Voter Communication
PROJECT SUMMARY
USC Annenberg School of Journalism's Center of Communication Leadership and Policy requires a website to host their new report fighting against misinformation and simplifying when, where, and how to vote.

The Voter Communications Task Force is led by former Governors Brian Sandoval (R-NV) and Jack Markell (D-DE), is generously funded by Google through the USC Election Cybersecurity Project.

Another goal is to integrate the team's mission and values, and synthesize it into a cohesive brand identity that remains non-partisan, accessible, and welcoming.
Web Design | Desktop and Mobile Responsive | WordPress & Elementor | 2021
My Role
My process began with research, competitive analysis and ideation with wireframe sketches, and ended with creating a high-fidelity prototype. I also built the website through WordPress using Elementor Pro. I took leadership with creating the branding + look & feel.
Role: Web Designer
Timeline: 4-6 months (Aug 2020) — (second phase, in 2021)
People: Me, Alyssa Patterson (Project Manager), Susan Goelz (Manager)
Platform: Desktop and Mobile
Skills: Competitive Analysis,  Feature Prioritization, Prototyping, Visual Design, Branding, Web Design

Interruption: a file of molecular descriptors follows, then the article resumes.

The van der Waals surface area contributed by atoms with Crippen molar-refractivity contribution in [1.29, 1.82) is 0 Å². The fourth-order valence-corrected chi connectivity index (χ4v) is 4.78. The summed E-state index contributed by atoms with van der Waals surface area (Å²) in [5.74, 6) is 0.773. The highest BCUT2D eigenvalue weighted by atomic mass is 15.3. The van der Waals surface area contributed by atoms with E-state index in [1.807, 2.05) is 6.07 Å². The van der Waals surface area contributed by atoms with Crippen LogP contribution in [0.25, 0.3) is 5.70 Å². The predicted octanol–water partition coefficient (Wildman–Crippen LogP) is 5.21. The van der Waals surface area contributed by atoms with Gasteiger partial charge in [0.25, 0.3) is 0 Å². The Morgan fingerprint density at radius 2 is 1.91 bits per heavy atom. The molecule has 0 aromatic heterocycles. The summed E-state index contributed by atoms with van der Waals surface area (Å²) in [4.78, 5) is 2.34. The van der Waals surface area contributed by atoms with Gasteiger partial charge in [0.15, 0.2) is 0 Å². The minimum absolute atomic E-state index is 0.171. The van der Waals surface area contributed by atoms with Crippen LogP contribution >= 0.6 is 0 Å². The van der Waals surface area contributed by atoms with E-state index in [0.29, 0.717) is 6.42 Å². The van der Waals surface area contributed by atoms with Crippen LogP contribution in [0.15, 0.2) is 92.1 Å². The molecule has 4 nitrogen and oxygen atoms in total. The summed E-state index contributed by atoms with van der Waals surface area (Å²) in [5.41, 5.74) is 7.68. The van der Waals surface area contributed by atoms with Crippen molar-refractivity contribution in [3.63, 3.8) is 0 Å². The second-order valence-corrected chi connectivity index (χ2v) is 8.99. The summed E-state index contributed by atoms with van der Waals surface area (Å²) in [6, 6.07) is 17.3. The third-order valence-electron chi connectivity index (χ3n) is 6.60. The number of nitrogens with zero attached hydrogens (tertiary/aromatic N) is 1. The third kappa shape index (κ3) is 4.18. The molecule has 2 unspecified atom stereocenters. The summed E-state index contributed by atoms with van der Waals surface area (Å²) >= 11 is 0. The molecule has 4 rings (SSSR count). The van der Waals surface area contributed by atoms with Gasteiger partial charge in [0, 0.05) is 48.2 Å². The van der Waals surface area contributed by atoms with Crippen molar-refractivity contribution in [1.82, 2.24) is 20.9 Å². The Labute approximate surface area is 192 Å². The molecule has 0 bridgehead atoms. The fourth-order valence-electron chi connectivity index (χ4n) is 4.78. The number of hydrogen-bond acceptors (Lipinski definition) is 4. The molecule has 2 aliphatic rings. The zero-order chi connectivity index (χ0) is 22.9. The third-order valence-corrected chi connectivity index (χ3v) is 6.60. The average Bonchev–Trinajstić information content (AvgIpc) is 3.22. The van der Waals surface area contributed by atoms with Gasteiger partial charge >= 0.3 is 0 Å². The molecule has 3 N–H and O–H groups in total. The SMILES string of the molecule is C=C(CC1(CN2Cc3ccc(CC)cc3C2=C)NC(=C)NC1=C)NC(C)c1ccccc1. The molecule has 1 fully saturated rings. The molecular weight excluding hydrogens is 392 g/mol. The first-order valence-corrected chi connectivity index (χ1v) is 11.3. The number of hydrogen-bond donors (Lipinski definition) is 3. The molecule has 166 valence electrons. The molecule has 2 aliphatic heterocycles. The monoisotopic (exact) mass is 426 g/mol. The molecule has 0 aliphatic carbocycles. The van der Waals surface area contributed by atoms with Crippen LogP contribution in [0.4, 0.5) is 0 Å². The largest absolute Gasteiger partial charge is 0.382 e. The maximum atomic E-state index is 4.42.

The Solution
USC Annenberg needed a non-partisan and representative website for their report that can be added onto easily with new information that comes up. I used Elementor Pro and its modular building process to add onto the site as content writers sent me posts, resources, and the report while iterating different features. 

Researching different designs, I went with a welcoming, neutral, and modern look while sticking to brand colors of USC Annenberg. As our target audience was on the older side, we had to account for those who are not as technologically savvy or experienced as well, so buttons and call to actions had to be very clear.
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Voter Communication Preview
Key Features
- Hosts USC Annenberg's report & team with the ability to add more resources as they come up
- Responsive and available on mobile
- Clear call to action and a welcoming, modern brand
Competitive Analysis
I examined multiple websites on WordPress and explored different options and features that could be created through Elementor Pro. I learned about what makes a website excel in storytelling with Obama's chapters, and looked up different ways to showcase the report while also creating a spotlight for the Task Force members. 
Wireframes & Prototyping
First, I sketched out multiple options for the landing page — then narrowed down with my Project Manager which would make the most sense in terms of storytelling and prioritizing content. I decided that the header should have a call to action, then it would follow with what this site is about and why it is important so our audience has context as to what this website is for. 

Next, we have the interactive US Map where users can hover over their state and see the important deadlines for the upcoming election.
Research and Testing